For in vitro antioxidant evaluation, 10 mL of distilled water was added to 100 mg of each pulverized plant and heated in a water bath at 100°C for 90 min. This was allowed to cool down overnight and the aqueous supernatant was used immediately.

For in vivo studies, aqueous extraction of each plant material was carried out by percolation. Plant material was immersed in water for 4 h. The mac was transferred to a conical percolator for 72 h and the extract was filtered with a sieve of 80 μm pore size [30]. The filtrate was first concentrated using a rotary evaporator and then dried up in an air oven at 60°C. The extract was weighed and stored in sealed plastic containers at 4–20°C for subsequent use.

2.3. Experimental Animal

Male Wistar rats (170–200 g) obtained from the animal house of IMPM were used for the in vivo antioxidant studies. They were housed in stainless steel wire mesh cages up to a maximum of 6 per cage, in a well-ventilated room with 12 h light/dark cycle, with free access to clean drinking water and food (standard rat feed). They were allowed to acclimatize for one week before experimentation. Plant extracts were administered orally.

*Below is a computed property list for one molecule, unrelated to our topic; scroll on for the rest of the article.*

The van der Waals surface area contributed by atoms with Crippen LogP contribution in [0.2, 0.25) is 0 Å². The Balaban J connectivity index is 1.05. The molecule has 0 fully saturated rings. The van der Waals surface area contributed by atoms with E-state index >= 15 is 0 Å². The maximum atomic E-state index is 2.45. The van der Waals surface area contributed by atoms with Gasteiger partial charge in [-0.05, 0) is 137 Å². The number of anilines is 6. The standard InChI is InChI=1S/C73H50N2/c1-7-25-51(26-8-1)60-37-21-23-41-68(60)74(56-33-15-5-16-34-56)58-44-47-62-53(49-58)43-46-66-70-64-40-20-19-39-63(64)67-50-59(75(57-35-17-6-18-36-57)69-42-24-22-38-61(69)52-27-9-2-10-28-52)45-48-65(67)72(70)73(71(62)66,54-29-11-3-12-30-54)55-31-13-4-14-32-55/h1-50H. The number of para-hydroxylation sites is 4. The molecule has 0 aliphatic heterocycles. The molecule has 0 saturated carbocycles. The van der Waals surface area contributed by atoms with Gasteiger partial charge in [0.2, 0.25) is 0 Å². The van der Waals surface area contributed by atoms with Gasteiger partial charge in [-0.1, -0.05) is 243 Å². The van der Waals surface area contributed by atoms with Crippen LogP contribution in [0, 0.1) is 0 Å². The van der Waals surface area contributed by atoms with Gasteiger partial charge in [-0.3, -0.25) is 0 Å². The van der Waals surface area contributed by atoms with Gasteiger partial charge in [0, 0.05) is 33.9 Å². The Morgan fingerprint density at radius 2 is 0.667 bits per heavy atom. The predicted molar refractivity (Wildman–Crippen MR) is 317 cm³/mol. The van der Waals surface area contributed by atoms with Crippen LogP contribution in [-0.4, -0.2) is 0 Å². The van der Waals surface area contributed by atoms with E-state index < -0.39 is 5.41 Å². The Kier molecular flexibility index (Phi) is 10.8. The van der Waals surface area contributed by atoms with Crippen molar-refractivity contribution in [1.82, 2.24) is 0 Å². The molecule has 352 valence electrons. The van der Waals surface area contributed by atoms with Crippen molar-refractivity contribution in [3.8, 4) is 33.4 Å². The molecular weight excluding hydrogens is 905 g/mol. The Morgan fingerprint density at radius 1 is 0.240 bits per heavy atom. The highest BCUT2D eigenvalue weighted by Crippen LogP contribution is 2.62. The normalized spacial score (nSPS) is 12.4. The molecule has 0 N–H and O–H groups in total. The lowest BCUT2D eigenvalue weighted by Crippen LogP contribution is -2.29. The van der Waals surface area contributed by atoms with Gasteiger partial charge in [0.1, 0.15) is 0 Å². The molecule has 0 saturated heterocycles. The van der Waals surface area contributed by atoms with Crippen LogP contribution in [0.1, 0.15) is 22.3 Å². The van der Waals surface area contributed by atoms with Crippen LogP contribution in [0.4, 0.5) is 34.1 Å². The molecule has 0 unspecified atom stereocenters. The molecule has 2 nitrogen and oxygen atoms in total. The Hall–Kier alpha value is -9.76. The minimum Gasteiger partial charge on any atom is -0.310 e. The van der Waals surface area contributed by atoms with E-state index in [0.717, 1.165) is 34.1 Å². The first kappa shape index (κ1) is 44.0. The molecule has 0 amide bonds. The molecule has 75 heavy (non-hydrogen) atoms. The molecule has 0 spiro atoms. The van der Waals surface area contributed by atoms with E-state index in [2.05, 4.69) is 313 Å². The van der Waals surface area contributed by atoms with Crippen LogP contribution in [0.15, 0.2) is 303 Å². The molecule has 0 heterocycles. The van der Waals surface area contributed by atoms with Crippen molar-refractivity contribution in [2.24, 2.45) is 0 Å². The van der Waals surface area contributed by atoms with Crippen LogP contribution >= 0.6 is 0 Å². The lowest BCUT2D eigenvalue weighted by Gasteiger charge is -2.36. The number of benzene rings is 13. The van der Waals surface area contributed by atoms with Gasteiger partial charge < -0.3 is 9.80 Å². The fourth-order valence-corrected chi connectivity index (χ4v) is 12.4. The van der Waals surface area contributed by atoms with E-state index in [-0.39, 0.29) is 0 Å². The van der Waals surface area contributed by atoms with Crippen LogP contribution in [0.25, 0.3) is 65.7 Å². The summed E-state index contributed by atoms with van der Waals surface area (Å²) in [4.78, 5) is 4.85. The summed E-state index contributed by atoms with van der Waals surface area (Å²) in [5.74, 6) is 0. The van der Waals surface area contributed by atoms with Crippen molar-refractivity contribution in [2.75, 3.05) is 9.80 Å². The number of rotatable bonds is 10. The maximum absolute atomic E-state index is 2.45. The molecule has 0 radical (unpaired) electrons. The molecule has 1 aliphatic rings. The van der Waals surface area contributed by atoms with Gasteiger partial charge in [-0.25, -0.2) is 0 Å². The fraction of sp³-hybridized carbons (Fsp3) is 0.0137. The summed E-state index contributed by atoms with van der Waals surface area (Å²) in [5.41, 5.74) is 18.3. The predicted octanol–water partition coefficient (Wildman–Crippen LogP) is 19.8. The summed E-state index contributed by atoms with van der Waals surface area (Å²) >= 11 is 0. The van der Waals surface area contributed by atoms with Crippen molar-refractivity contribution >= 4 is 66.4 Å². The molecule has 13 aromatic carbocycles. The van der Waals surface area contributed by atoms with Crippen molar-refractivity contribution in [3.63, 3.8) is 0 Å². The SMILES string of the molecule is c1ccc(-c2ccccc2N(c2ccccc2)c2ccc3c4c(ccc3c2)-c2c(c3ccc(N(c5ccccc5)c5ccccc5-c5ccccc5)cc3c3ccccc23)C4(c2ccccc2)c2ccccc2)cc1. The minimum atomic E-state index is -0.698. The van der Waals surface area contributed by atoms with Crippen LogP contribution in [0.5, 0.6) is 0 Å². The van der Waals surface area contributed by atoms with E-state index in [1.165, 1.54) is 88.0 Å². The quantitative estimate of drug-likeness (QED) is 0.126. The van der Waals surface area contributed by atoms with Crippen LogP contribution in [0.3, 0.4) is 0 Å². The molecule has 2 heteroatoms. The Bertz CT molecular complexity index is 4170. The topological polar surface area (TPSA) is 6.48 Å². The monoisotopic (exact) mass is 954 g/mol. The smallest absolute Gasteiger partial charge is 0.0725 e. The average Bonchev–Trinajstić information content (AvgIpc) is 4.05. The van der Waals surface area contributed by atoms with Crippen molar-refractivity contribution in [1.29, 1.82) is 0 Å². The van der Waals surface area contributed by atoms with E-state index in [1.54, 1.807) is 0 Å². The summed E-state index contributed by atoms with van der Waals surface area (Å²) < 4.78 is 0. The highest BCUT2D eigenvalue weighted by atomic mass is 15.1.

2.4. Evaluation of In Vitro Antioxidant Activity
2.4.1. 2,2-Di-phenyl-1-picryl-hydrazyl (DPPH) Radical Scavenging Activity Assay

DPPH radical scavenging activity was measured using the method described by Yen and Duh [31]. Twenty μL of the aqueous plant extract was introduced to 2 mL methanol solution of DPPH (0.3 mM) and incubated at 37°C in the dark for 30 minutes. The extract was replaced by methanol for the control and catechin for the standard. Absorbance of the resulting solution was measured at 517 nm using a spectrophotometer. All the tests were performed in triplicate and the results averaged. The percentage DPPH radical scavenging activity was calculated by comparing the results of the test with those of the control (not treated with extract) using the following equation: